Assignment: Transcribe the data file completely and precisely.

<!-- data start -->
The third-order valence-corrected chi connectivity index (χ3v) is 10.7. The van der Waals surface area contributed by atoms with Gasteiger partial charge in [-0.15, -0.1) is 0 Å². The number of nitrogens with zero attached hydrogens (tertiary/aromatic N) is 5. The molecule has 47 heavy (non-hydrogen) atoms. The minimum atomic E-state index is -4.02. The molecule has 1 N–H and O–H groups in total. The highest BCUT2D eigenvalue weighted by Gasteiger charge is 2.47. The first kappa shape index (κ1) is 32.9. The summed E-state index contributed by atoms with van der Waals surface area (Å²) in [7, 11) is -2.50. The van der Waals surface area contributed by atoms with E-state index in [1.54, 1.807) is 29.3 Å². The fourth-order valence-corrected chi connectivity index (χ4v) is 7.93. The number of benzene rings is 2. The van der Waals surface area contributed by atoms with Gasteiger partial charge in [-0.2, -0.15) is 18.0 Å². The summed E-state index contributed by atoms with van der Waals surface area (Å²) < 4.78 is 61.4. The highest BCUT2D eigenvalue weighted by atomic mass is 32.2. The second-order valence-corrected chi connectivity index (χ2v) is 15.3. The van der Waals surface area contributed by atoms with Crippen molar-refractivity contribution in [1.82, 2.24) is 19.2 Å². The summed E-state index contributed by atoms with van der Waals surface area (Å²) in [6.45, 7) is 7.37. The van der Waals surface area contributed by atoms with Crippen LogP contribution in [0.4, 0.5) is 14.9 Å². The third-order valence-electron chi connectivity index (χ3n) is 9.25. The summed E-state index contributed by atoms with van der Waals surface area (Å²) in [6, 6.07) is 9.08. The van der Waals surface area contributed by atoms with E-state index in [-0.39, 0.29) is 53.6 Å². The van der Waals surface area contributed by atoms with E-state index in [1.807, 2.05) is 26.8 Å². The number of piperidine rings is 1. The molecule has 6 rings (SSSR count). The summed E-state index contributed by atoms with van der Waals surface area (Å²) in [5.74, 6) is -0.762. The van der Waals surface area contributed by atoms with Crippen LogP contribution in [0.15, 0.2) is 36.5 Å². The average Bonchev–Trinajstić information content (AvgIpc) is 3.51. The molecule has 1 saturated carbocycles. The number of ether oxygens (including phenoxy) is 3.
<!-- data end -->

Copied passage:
The third-order valence-corrected chi connectivity index (χ3v) is 10.7. The van der Waals surface area contributed by atoms with Gasteiger partial charge in [-0.15, -0.1) is 0 Å². The number of nitrogens with zero attached hydrogens (tertiary/aromatic N) is 5. The molecule has 47 heavy (non-hydrogen) atoms. The minimum atomic E-state index is -4.02. The molecule has 1 N–H and O–H groups in total. The highest BCUT2D eigenvalue weighted by Gasteiger charge is 2.47. The first kappa shape index (κ1) is 32.9. The summed E-state index contributed by atoms with van der Waals surface area (Å²) in [7, 11) is -2.50. The van der Waals surface area contributed by atoms with E-state index in [1.54, 1.807) is 29.3 Å². The fourth-order valence-corrected chi connectivity index (χ4v) is 7.93. The number of benzene rings is 2. The van der Waals surface area contributed by atoms with Gasteiger partial charge in [-0.2, -0.15) is 18.0 Å². The summed E-state index contributed by atoms with van der Waals surface area (Å²) < 4.78 is 61.4. The highest BCUT2D eigenvalue weighted by atomic mass is 32.2. The second-order valence-corrected chi connectivity index (χ2v) is 15.3. The van der Waals surface area contributed by atoms with Crippen molar-refractivity contribution in [1.82, 2.24) is 19.2 Å². The summed E-state index contributed by atoms with van der Waals surface area (Å²) in [6.45, 7) is 7.37. The van der Waals surface area contributed by atoms with Crippen LogP contribution in [0.4, 0.5) is 14.9 Å². The third-order valence-electron chi connectivity index (χ3n) is 9.25. The summed E-state index contributed by atoms with van der Waals surface area (Å²) in [6, 6.07) is 9.08. The van der Waals surface area contributed by atoms with E-state index in [-0.39, 0.29) is 53.6 Å². The van der Waals surface area contributed by atoms with E-state index in [1.807, 2.05) is 26.8 Å². The number of piperidine rings is 1. The molecule has 6 rings (SSSR count). The summed E-state index contributed by atoms with van der Waals surface area (Å²) in [5.74, 6) is -0.762. The van der Waals surface area contributed by atoms with Crippen LogP contribution in [0.15, 0.2) is 36.5 Å². The average Bonchev–Trinajstić information content (AvgIpc) is 3.51. The molecule has 1 saturated carbocycles. The number of ether oxygens (including phenoxy) is 3.